Here’s an inspiring description of Synergy-style sex by a non-English native (male):

A wonderful sexual experience with no end. Hours of continuation. And no need for orgasm. Always like a summit of plentitude. A state of ‘needlessness’. Needlessness, but enjoyment. … I was so full of radiance. Full of life.

Needlessness. This simple, idyllic concept instantly distinguishes Synergy lovemaking from conventional lovemaking. The latter is about scratching an itch, meeting what feels like a demanding need, struggling toward a goal. And too often losing focus in the present.

‘Needless sex’, as used here, is sex without hunger, neediness or seduction – all of which stem from a biologically produced sense of lack. Lack serves our genes in their efforts to make themselves immortal. However, lack equates with a degree of dissatisfaction. So, it will never compare with the gift of needlessness.

These reflections brought to mind one of the biggest challenges I faced when I was new to the Synergy approach. I found it difficult to stop striving for more.

The inertia of ‘seeking’

Let’s say things are going well. You’re intrigued by Synergy and even fortunate enough to have a lover who is willing to explore it. You’re in awe of how compatible you two are. How delighted, relaxed, cherished and treasured you feel, both in and out of the bedroom. You’ve never experienced anything like it. Bliss.

Yet old habits die hard. If ‘needless’ sex feels this good, wouldn’t sex that’s a little more vigorous or hotter or seductive feel that much better? As conventional lovers, we are all programmed to keep pushing for…well…more. That’s our default setting, in fact. Why? Because it improves the odds of climax (and thus conception), even if we aren’t consciously seeking it.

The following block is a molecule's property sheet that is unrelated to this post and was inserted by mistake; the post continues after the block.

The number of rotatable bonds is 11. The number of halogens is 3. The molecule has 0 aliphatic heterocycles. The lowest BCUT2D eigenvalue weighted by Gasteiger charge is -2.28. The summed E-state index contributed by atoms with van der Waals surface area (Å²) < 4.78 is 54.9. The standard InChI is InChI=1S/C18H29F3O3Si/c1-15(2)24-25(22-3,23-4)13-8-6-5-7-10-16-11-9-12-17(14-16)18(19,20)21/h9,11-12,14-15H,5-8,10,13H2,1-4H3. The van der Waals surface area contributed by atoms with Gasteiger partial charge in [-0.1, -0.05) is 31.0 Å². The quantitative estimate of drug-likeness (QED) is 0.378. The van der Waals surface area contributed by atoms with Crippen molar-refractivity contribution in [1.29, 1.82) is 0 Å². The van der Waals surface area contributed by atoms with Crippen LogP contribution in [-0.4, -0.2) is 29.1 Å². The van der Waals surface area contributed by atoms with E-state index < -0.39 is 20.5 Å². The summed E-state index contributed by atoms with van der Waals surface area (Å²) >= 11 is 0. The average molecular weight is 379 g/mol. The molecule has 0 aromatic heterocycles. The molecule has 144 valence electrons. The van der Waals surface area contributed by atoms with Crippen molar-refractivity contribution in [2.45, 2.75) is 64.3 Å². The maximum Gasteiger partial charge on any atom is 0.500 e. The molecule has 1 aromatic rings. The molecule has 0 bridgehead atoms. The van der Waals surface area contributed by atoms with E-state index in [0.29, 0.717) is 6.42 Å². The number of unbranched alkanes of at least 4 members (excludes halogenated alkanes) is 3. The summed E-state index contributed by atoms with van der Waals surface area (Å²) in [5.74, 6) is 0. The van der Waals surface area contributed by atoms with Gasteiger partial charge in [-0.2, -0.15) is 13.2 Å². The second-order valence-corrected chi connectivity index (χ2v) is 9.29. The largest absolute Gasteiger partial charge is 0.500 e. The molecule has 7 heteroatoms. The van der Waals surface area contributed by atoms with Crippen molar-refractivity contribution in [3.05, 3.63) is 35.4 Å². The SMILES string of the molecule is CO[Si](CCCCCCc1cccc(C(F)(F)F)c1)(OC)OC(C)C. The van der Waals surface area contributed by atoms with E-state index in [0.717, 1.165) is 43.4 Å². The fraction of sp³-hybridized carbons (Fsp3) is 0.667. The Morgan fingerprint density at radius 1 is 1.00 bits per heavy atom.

That old program still bleeped its signals and triggered my rationalizations for a while. “Well why not?” “What could it hurt?” “I want to be a good lover.” “I’m just making a great thing even better, right?” Unconsciously I sped up my movements. Or engaged in hotter caresses. Or rationalized going closer to The Edge.

Repeatedly I crashed (climaxed) or pushed my partner too far. And soon found, yet again, that I really did not like the fallout over the following weeks. Instead of increasing my satisfaction or feelings of contentment, climax – or even going too near The Edge – left me feeling barred from my desired destination. I felt like I could still see that destination, but I was shut outside with my nose pressed against the glass gazing achingly at what had yet again retreated beyond my reach.

It helps to keep your eyes on the larger goals: clearer spiritual perception, open, healed hearts, and finding your life’s work together. There will be satisfying breakthroughs of these kinds if you stay on track.

Gradually, I learned to be content with the deliciousness of effortless, non-goal driven sex, and to stay laser-focused in the present. It grew easier with time, and certain reflections seemed to help.

Resisting Mother Nature’s marketing

For example, I kept in mind our genes’ unconscious biological agenda, and how our programming promises new lovers unending sexual fireworks…until habituation sets in and you both wonder what happened. Somewhat like business tactics that lure us in with interest-free introductory loans or  weeks of complimentary service. Later, the full cost hits.

I asked myself, “Do I want to pursue the illusive, transient thrills that are present at the outset of any relationship (thanks to the temporary high of “honeymoon neurochemistry”)? Or do I want a loving, sustainable relationship and pleasurable sex with fewer highs and lows?” I reminded myself of the sad reality of the human mammal: we can’t have both for long.

So, if your Synergy bliss is easy and comforting, but not especially fiery, you needn’t worry that you are doing Synergy wrong. Or imagine that someone on the forum can tell you some secret for keeping honeymoon neurochemistry at a fever pitch.

Just be patient and cultivate feelings of wholeness and pleasure in the present. Celebrate these feelings so they multiply. Instead of looking around for more.